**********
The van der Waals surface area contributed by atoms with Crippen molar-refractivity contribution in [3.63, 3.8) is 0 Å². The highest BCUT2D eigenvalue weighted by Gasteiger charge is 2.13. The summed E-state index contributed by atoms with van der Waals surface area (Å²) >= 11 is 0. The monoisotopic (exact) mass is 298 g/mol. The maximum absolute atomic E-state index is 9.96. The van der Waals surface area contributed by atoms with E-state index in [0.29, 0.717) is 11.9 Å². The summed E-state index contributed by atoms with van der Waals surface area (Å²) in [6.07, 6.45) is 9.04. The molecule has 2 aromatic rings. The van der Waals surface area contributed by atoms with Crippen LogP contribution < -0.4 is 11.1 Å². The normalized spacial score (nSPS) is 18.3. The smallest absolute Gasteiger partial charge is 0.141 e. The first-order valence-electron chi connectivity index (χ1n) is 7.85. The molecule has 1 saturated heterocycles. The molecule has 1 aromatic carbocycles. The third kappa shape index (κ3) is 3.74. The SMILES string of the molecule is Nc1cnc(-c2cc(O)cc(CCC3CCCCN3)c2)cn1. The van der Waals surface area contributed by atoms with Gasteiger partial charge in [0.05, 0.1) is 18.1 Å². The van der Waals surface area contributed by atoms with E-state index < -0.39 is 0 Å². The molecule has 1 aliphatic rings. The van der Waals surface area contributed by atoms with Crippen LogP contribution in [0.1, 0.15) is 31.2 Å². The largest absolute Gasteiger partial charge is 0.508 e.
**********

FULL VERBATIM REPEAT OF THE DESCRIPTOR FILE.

The van der Waals surface area contributed by atoms with Crippen molar-refractivity contribution in [3.63, 3.8) is 0 Å². The highest BCUT2D eigenvalue weighted by Gasteiger charge is 2.13. The summed E-state index contributed by atoms with van der Waals surface area (Å²) >= 11 is 0. The monoisotopic (exact) mass is 298 g/mol. The maximum absolute atomic E-state index is 9.96. The van der Waals surface area contributed by atoms with E-state index in [0.29, 0.717) is 11.9 Å². The summed E-state index contributed by atoms with van der Waals surface area (Å²) in [6.07, 6.45) is 9.04. The molecule has 2 aromatic rings. The van der Waals surface area contributed by atoms with Crippen LogP contribution < -0.4 is 11.1 Å². The normalized spacial score (nSPS) is 18.3. The smallest absolute Gasteiger partial charge is 0.141 e. The first-order valence-electron chi connectivity index (χ1n) is 7.85. The molecule has 1 saturated heterocycles. The molecule has 1 aromatic carbocycles. The third kappa shape index (κ3) is 3.74. The SMILES string of the molecule is Nc1cnc(-c2cc(O)cc(CCC3CCCCN3)c2)cn1. The van der Waals surface area contributed by atoms with Gasteiger partial charge in [0.05, 0.1) is 18.1 Å². The van der Waals surface area contributed by atoms with E-state index < -0.39 is 0 Å². The molecule has 1 aliphatic rings. The van der Waals surface area contributed by atoms with Crippen LogP contribution in [0.1, 0.15) is 31.2 Å². The largest absolute Gasteiger partial charge is 0.508 e.